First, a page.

NMA Email Newsletter: Issue #28

Déjà vu All Over Again – Safer at 55 mph?

By Gary Biller, NMA Executive Director

A number of media outlets are picking up a story, titled “Long-Term Effects of Repealing the National Maximum Speed Limit in the United States,” that was released in mid-July of this year and will be published in the September issue of the American Journal of Public Health. The lead author of the study is Lee Friedman, an assistant research professor at the University of Illinois at Chicago School of Public Health.

The research purports to study the impact of repealing the National Maximum Speed Law on road fatalities and injuries in fatal crashes between 1995 and 2005. The NMSL set a 55 mph limit on all interstate roads in the U.S., and was enforced between 1974 and its dissolution in 1995. Actually, the NMSL was modified in 1987 to allow states to raise interstate speed limits to 65 mph in some areas. Since 1995, states have been able to establish their own speed limits.

Per Friedman, “The primary finding of our study was that over the 10-year period following the repeal of National Maximum Speed Law, there were approximately 12,500 deaths due to the increased speed limits across the U.S.”

The UIC researchers conclude that the national policy regarding speed limits and road safety should be reevaluated, with an eye toward reducing speed limits and improving enforcement with traffic cameras.

Should we turn back the calendars to pre-1995, even pre-1987, times so that, in theory, thousands of unnecessary traffic fatalities can be avoided?

It was on this very NMSL issue that the National Motorists Association was founded, coalescing the efforts of thousands of members to eventually repeal the federal speed limit restriction. The feeling of déjà vu is strong for me. Although I only recently joined the staff of the NMA, I’ve read the association’s newsletters dating from 1982 to the 1995 repeal of the NMSL, and I have an odd feeling that I’m caught in a time warp.

The UIC study focuses on highway safety and traffic fatalities due to post-NMSL speed limits. So my first step was to look at some government statistics, which exist in great abundance. Specifically, I visited the websites of the National Highway Traffic System Administration and the Federal Highway Administration.

The NHTSA has established the Fatality Analysis Reporting System (FARS); at this link, you’ll find the following data:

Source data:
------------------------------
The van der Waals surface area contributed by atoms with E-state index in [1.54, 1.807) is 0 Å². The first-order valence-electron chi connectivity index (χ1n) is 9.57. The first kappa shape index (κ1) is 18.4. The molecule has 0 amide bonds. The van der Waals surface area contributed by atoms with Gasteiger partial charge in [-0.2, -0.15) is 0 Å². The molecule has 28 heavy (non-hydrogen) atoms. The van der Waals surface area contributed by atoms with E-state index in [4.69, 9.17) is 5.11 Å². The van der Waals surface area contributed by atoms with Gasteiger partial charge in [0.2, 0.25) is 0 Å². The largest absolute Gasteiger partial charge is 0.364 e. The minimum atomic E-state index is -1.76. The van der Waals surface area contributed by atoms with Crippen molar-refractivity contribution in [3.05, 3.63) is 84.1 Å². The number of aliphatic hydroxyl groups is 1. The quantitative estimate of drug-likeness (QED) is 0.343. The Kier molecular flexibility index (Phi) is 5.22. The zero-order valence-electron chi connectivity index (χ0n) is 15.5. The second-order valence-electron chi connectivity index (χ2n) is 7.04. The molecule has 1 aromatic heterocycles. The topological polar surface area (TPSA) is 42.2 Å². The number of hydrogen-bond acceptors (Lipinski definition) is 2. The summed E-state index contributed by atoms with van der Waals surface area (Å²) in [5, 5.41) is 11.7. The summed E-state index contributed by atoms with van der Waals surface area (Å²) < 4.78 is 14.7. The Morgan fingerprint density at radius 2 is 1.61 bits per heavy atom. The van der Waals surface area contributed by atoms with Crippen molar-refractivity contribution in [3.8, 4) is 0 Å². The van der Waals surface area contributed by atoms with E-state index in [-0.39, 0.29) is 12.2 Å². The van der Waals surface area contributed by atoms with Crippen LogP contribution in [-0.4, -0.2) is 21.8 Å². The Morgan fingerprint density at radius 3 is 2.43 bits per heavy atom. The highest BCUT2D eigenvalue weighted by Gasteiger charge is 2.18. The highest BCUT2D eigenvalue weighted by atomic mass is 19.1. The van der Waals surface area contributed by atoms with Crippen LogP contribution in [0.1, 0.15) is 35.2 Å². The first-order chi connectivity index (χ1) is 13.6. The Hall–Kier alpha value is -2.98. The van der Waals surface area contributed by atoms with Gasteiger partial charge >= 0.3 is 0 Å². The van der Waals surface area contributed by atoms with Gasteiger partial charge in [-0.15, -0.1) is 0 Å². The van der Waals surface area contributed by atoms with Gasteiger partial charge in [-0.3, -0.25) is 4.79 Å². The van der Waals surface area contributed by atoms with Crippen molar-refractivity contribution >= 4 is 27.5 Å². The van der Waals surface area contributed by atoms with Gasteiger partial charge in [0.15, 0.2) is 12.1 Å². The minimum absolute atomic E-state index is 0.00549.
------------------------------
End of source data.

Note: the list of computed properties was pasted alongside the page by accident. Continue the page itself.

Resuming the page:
U.S. Highway Fatalities per 100 Million Vehicle Miles Traveled

2008: 1.27
2007: 1.36
2006: 1.42
2005: 1.46
2004: 1.44
2003: 1.48
2002: 1.51
2001: 1.51
2000: 1.53
1999: 1.55
1998: 1.58
1997: 1.64
1996: 1.69
1995: 1.73
1994: 1.73

The fatality rate has steadily dropped over this period to reach its lowest total in 2008. As another benchmark, the national highway deaths per 100 million vehicle miles traveled in 1980 was 3.35. In other words, traffic fatalities have dropped by 62% in less than 30 years. Technological advances in vehicle safety, as well as other factors such as highway improvements, over the years play a large role in the reduction of highway deaths.

But back to the 55 mph speed limit proponents. Here is a quote from the Federal Highway Administration on their Speed Management page:

Speeding is a safety concern on all roads, regardless of their speed limits. Much of the public concern about speeding has been focused on high-speed Interstates. The Interstate System, however, actually has the best safety record of all roads and the lowest fatality rate of all road classes. Almost 50 percent of speeding-related fatalities occur on lower speed collector and local roads, which carry only 27.9 percent of the total vehicle miles traveled in the United States. Collector roads usually have legal speed limits of 55 mi/h or less. Speed limits on local roads are often 35 mi/h or lower.

The safety goal, as the NMA has continuously endorsed, should continue to be setting speed limits at the 85th percentile, and designing the roadways and intersections to allow for smooth traffic flow.

Lowering the current speed limits on the nation’s interstate system to reduce fatalities is unrealistic, not only because the government data and analysis don’t support that conclusion, but who among us expects the driving public to slow down to 55 mph when they know they can drive safely and appropriately at much higher speeds on the nation’s highways?

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